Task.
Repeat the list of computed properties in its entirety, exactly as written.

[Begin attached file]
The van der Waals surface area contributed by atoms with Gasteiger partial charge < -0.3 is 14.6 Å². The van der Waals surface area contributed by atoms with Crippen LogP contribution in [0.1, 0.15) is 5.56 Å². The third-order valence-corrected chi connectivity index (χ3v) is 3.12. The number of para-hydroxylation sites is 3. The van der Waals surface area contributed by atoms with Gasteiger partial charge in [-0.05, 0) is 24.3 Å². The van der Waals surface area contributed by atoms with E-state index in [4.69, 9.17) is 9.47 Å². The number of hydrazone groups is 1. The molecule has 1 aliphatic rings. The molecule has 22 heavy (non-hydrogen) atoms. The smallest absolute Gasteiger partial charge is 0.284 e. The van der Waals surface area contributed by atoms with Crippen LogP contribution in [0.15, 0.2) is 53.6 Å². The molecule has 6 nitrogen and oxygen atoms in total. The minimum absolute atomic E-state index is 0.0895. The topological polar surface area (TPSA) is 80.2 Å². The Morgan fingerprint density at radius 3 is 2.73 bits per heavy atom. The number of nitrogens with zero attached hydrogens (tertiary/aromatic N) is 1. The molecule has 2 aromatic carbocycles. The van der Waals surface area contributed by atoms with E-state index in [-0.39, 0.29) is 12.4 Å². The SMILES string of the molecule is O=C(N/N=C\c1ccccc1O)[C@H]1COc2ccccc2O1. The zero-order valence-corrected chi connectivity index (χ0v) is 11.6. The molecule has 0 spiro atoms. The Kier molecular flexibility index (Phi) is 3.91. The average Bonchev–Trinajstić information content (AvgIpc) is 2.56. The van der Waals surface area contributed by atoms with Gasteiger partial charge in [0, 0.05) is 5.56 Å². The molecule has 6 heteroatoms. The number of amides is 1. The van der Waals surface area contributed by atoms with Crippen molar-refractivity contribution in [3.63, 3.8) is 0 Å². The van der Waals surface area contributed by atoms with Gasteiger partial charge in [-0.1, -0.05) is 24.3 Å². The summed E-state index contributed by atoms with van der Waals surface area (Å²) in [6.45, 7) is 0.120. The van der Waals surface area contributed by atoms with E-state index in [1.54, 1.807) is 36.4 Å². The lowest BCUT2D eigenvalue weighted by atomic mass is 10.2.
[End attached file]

The van der Waals surface area contributed by atoms with Gasteiger partial charge < -0.3 is 14.6 Å². The van der Waals surface area contributed by atoms with Crippen LogP contribution in [0.1, 0.15) is 5.56 Å². The third-order valence-corrected chi connectivity index (χ3v) is 3.12. The number of para-hydroxylation sites is 3. The van der Waals surface area contributed by atoms with Gasteiger partial charge in [-0.05, 0) is 24.3 Å². The van der Waals surface area contributed by atoms with E-state index in [4.69, 9.17) is 9.47 Å². The number of hydrazone groups is 1. The molecule has 1 aliphatic rings. The molecule has 22 heavy (non-hydrogen) atoms. The smallest absolute Gasteiger partial charge is 0.284 e. The van der Waals surface area contributed by atoms with Crippen LogP contribution in [0.15, 0.2) is 53.6 Å². The molecule has 6 nitrogen and oxygen atoms in total. The minimum absolute atomic E-state index is 0.0895. The topological polar surface area (TPSA) is 80.2 Å². The Morgan fingerprint density at radius 3 is 2.73 bits per heavy atom. The number of nitrogens with zero attached hydrogens (tertiary/aromatic N) is 1. The molecule has 2 aromatic carbocycles. The van der Waals surface area contributed by atoms with E-state index in [-0.39, 0.29) is 12.4 Å². The SMILES string of the molecule is O=C(N/N=C\c1ccccc1O)[C@H]1COc2ccccc2O1. The zero-order valence-corrected chi connectivity index (χ0v) is 11.6. The molecule has 0 spiro atoms. The Kier molecular flexibility index (Phi) is 3.91. The average Bonchev–Trinajstić information content (AvgIpc) is 2.56. The van der Waals surface area contributed by atoms with Gasteiger partial charge in [0, 0.05) is 5.56 Å². The molecule has 6 heteroatoms. The number of amides is 1. The van der Waals surface area contributed by atoms with Crippen molar-refractivity contribution in [3.63, 3.8) is 0 Å². The van der Waals surface area contributed by atoms with Gasteiger partial charge in [-0.1, -0.05) is 24.3 Å². The summed E-state index contributed by atoms with van der Waals surface area (Å²) in [6.45, 7) is 0.120. The van der Waals surface area contributed by atoms with E-state index in [1.54, 1.807) is 36.4 Å². The lowest BCUT2D eigenvalue weighted by atomic mass is 10.2.